|JIANG, YING-YING - Shenyang Agricultural University|
|SUN, ZHONG-XIU - Shenyang Agricultural University|
|ADHIKARI, KABINDRA - University Of Arkansas|
|WANG, QIU-BING - Shenyang Agricultural University|
|DORANTES, MINERVA - Purdue University|
|LIBOHOVA, ZAMIR - Natural Resources Conservation Service (NRCS, USDA)|
Submitted to: Journal of Environmental Quality
Publication Type: Peer Reviewed Journal
Publication Acceptance Date: 3/3/2019
Publication Date: 4/18/2019
Citation: Jiang, Y., Sun, Z., Owens, P.R., Adhikari, K., Wang, Q., Dorantes, M., Read, J.J., Ashworth, A.J., Libohova, Z. 2019. Spatial distribution of soil phosphorus, calcium, and pH following long-term broiler litter application. Journal of Environmental Quality. https://doi.org/10.2134/jeq2018.11.0406.
Interpretive Summary: Poultry litter is an outstanding source for nutrients on forage crops; however, overapplication may lead to nutrient runoff and degraded water quality. Prior to increased awareness of overapplication of nutrients, producers applied to the same pastures for many years. This study focused on discovering how water may redistribute nutirents over time. The study found that nutrients were redistributed; however, additional factors affected the concentration of nutrients such as cattle gathering locations, assumed application differences and proximity of fields to the poultry houses. This study also found that phosphorus accumulated over time and in different concentrations. This study leads to a spatial understanding of nutrients over long-term application of poultry litter.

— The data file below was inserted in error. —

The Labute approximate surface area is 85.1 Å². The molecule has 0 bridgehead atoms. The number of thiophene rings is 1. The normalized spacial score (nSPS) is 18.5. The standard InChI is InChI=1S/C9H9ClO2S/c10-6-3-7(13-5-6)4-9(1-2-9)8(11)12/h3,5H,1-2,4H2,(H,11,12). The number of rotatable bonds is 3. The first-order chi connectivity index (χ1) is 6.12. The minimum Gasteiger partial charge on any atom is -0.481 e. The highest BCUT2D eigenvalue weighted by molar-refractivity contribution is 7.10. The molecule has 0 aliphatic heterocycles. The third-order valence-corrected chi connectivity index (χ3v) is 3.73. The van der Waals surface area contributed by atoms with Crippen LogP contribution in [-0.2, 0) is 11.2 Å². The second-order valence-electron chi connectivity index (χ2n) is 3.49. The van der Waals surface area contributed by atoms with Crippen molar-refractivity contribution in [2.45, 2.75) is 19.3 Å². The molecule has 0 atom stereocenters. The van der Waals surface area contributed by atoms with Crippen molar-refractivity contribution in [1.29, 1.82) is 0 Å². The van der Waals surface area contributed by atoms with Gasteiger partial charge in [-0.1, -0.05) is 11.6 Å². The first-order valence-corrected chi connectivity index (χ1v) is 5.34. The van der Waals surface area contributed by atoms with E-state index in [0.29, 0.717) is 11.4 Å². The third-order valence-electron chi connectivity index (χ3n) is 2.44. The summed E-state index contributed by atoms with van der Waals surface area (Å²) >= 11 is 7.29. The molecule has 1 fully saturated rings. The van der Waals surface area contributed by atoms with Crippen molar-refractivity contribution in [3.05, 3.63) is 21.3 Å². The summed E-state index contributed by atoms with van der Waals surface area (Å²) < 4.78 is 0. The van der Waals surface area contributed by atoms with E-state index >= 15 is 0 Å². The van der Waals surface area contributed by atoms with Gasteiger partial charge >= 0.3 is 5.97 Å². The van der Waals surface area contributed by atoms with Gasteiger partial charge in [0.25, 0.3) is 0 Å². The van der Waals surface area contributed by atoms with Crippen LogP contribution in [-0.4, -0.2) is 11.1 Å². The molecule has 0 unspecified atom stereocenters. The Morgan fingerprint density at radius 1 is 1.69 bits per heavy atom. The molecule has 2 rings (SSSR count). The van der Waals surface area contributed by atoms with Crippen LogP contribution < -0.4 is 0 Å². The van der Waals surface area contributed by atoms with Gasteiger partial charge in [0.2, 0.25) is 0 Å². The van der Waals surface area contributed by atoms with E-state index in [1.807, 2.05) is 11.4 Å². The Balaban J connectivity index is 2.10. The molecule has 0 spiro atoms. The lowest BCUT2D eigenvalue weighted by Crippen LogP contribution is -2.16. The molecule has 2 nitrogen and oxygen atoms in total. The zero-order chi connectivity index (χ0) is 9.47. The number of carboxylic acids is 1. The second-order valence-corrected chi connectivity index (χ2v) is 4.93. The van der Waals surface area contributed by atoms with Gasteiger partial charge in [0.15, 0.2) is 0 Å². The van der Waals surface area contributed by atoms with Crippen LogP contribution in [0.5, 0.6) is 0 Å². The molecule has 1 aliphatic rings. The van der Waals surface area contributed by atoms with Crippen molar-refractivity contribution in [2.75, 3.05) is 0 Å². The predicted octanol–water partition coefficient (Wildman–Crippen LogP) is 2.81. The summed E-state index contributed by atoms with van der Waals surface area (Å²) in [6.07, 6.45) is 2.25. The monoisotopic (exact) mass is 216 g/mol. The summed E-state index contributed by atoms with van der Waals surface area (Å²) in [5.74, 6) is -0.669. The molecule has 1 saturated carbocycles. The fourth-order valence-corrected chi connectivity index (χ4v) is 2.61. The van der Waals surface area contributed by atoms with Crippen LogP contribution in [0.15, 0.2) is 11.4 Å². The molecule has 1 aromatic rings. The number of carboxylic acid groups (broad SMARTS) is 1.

Technical Abstract: This study assesses the potential for phosphorus (P) and calcium (Ca) redistribution and pH variance across the landscape due to water flow, as quantified by terrain attributes post 55-years of broiler litter applications on bermudagrass (Cynodon dactylon) pastures in Smith County, Mississippi (31°49' N, 89°38' W). Results show that soils receiving broiler litter had mean P levels of 1222 mg kg-1 at 0-15 cm and 619 mg kg-1 from 15-30 cm depth, and Ca with mean values of 768 mg kg-1 and 645 mg kg-1 from 0-15 cm and 15-30 cm soil depth, respectively. Within fields, soils in areas of convergent flow contained higher P, Ca and lower pH values in the upper 15 cm suggesting contributions via surface overland flow from areas with higher elevation and lower slope gradient. On the other hand, soils in areas with lesser slope and higher elevation contained high levels of P, Ca and pH for the subsurface soil depth, suggesting vertical flow of water is a mechanism for moving P and Ca deeper in the soil profile. The incorporation of topography characteristics within fields offers promising results that may improve P indices, making them more robust indicators of P mobilization to waterways.